They laid on hands; there was something regal in their touch.
They knew where to find those lingering tremors, a memory
of sickness, of your whitened face in the dark when the heat
was a hand over your mouth, a stranger at the bottom of the stairs.
In came clerics with their electric choir,
they came to sing you back to health.
I could have read a roll-call of symptoms and foreign bodies,
and partly understood what lies had been told to your flesh.
Now they lay on hands. Now they peer into the darkness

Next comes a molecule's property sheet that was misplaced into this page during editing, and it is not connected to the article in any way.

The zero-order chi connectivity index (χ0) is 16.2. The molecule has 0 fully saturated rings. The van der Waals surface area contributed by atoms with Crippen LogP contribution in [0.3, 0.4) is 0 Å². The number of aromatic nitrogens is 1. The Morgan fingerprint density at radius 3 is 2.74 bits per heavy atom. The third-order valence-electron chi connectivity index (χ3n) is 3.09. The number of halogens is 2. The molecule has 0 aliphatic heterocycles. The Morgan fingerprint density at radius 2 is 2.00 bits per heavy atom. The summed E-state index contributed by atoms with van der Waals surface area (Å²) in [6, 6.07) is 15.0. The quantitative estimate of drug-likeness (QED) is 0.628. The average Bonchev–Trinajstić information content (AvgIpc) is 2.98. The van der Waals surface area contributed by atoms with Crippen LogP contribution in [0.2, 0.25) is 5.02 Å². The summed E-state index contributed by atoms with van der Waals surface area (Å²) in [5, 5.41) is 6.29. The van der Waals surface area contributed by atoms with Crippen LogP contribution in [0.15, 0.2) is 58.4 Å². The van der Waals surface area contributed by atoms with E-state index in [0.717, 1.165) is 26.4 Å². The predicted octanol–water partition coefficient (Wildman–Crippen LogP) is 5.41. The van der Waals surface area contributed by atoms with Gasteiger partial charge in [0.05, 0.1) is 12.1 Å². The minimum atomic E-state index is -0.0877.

and sort out right from that which wronged you.
They find an offender, lift it out and jail it,
but like a painting’s memory of the brush
there is something in the making of you
that cannot be erased.
Adham Smart is a writer and translator from London. He was three times a winner of the Foyle Young Poets of the Year Award, and has had writing in The Cadaverine Anthology, Korsakoff’s Paper Chain, Obakarama, and The Salt Book of Younger Poets. He studied linguistics and Georgian at SOAS, University of London, and is now doing a Master’s in linguistics at Oxford.